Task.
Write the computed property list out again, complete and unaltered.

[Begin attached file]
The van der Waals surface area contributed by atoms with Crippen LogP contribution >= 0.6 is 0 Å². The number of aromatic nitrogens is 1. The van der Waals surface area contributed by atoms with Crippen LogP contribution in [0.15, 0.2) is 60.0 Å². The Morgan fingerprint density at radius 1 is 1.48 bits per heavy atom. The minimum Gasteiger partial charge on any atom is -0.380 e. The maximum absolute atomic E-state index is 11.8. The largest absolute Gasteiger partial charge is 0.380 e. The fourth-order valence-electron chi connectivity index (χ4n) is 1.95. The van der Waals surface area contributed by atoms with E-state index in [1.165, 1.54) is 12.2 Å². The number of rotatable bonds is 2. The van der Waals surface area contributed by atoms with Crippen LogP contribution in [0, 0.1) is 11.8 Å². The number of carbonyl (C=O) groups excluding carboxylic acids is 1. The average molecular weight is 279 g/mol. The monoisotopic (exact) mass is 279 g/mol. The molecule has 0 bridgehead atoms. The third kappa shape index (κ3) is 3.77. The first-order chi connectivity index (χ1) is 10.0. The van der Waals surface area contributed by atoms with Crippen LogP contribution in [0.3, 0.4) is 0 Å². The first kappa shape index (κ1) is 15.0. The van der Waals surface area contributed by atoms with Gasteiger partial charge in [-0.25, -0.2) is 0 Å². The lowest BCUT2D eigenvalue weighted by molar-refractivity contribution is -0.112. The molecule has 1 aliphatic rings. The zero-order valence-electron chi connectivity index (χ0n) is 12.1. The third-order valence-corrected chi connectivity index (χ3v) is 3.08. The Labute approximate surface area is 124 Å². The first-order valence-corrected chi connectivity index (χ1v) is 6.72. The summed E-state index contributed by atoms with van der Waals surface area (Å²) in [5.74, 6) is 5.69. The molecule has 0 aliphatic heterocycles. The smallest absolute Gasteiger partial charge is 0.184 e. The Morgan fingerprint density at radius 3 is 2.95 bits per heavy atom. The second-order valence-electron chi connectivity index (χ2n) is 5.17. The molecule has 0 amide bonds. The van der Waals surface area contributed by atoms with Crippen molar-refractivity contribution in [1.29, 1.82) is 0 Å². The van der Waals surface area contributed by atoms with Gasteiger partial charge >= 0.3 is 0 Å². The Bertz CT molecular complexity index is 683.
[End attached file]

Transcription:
The van der Waals surface area contributed by atoms with Crippen LogP contribution >= 0.6 is 0 Å². The number of aromatic nitrogens is 1. The van der Waals surface area contributed by atoms with Crippen LogP contribution in [0.15, 0.2) is 60.0 Å². The Morgan fingerprint density at radius 1 is 1.48 bits per heavy atom. The minimum Gasteiger partial charge on any atom is -0.380 e. The maximum absolute atomic E-state index is 11.8. The largest absolute Gasteiger partial charge is 0.380 e. The fourth-order valence-electron chi connectivity index (χ4n) is 1.95. The van der Waals surface area contributed by atoms with E-state index in [1.165, 1.54) is 12.2 Å². The number of rotatable bonds is 2. The van der Waals surface area contributed by atoms with Crippen LogP contribution in [0, 0.1) is 11.8 Å². The number of carbonyl (C=O) groups excluding carboxylic acids is 1. The average molecular weight is 279 g/mol. The monoisotopic (exact) mass is 279 g/mol. The molecule has 0 bridgehead atoms. The third kappa shape index (κ3) is 3.77. The first-order chi connectivity index (χ1) is 10.0. The van der Waals surface area contributed by atoms with Crippen LogP contribution in [0.3, 0.4) is 0 Å². The first kappa shape index (κ1) is 15.0. The van der Waals surface area contributed by atoms with Gasteiger partial charge in [-0.25, -0.2) is 0 Å². The lowest BCUT2D eigenvalue weighted by molar-refractivity contribution is -0.112. The molecule has 1 aliphatic rings. The zero-order valence-electron chi connectivity index (χ0n) is 12.1. The third-order valence-corrected chi connectivity index (χ3v) is 3.08. The Labute approximate surface area is 124 Å². The first-order valence-corrected chi connectivity index (χ1v) is 6.72. The summed E-state index contributed by atoms with van der Waals surface area (Å²) in [5.74, 6) is 5.69. The molecule has 0 aliphatic heterocycles. The smallest absolute Gasteiger partial charge is 0.184 e. The Morgan fingerprint density at radius 3 is 2.95 bits per heavy atom. The second-order valence-electron chi connectivity index (χ2n) is 5.17. The molecule has 0 amide bonds. The van der Waals surface area contributed by atoms with Crippen molar-refractivity contribution in [1.29, 1.82) is 0 Å². The van der Waals surface area contributed by atoms with Gasteiger partial charge >= 0.3 is 0 Å². The Bertz CT molecular complexity index is 683.